When I saw a Doonesbury strip in which B.D.’s Army buddy, Ray, was clearly agitated amid circumstances that weren’t immediately clear, I knew this would be the first thing I read in the paper for the next week and likely beyond. I didn’t know if Garry Trudeau was going to let B.D. die or be seriously wounded. But I knew he was going to handle it thoughtfully. We didn’t actually see B.D. for a couple of days, and it was a striking image — wounded, missing a leg, seen for the first time without a helmet. In one panel, he had transformed the character.
The Post story shows us just how thoughtful his work really is. Trudeau talked to veterans before figuring out what to do with the storyline. That gives him some cred, and it gives him the confidence to inject humor into the situation. (A classic features a doctor describing the stages through which amputees pass. Last panel: B.D., off-screen, yells “Son of a BITCH!” Doc concedes that some skip through the “denial” stage.)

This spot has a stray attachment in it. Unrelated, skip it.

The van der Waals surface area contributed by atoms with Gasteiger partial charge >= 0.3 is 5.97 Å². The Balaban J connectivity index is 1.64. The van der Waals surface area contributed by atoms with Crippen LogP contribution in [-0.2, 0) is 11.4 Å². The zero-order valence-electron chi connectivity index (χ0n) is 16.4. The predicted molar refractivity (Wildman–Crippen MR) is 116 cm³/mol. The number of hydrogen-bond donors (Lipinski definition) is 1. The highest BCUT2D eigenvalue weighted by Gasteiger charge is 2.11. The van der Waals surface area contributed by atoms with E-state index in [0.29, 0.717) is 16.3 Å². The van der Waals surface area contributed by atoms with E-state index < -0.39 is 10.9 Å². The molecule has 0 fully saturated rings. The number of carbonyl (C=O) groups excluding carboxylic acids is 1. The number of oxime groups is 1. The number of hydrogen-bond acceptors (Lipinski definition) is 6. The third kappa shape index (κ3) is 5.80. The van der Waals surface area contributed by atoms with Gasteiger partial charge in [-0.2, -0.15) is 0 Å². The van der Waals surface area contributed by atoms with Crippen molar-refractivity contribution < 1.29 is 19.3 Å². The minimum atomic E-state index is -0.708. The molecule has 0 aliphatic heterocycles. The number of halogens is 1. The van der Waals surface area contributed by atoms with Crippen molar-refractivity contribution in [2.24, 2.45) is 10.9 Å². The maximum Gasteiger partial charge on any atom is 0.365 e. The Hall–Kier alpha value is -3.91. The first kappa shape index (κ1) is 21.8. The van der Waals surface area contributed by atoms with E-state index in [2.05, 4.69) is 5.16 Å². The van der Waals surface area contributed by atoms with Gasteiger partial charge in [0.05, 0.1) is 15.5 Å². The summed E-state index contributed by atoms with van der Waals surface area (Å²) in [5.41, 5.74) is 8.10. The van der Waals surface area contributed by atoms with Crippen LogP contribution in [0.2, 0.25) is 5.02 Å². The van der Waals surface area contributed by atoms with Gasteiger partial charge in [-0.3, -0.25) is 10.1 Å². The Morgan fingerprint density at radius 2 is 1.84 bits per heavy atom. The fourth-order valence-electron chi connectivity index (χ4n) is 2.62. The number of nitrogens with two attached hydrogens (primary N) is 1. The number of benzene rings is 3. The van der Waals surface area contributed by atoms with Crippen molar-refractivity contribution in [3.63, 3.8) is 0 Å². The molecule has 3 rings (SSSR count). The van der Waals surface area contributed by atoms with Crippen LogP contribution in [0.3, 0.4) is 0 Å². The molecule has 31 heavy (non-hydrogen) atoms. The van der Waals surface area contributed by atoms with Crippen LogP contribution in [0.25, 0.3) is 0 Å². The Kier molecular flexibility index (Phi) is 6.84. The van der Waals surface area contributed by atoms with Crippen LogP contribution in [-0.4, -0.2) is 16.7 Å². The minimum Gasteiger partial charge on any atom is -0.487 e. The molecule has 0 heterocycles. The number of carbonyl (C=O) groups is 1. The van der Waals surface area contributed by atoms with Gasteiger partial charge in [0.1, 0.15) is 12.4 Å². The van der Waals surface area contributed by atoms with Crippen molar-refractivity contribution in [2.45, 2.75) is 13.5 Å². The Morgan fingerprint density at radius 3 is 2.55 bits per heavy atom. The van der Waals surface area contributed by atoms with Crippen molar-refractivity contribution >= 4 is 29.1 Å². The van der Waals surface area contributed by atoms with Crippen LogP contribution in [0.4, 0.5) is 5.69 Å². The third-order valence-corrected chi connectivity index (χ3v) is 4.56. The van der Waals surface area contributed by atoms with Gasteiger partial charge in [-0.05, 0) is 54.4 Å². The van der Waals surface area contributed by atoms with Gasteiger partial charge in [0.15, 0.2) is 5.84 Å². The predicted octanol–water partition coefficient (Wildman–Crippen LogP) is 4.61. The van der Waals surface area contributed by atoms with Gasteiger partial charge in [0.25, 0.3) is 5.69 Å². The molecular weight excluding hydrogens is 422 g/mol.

Trudeau has received a warm welcome from wounded veterans. It’s no surprise. He’s telling stories better than many journalists can. Just as The Simpsons is often a better reflection of society than your daily paper, Doonesbury is capturing reality for us.
So from these tragic, desperate situations, I’m getting uplifting thoughts. I’m inspired. I’m not sure I can say that about most dramas. If Lost is a testament to the human spirit of survival, great; if it’s just a big puzzle to expand mental capability, then chess is just as efficient.
(Maybe Lost is the reason America doesn’t produce many good chess players. Damn you, Hollywood.)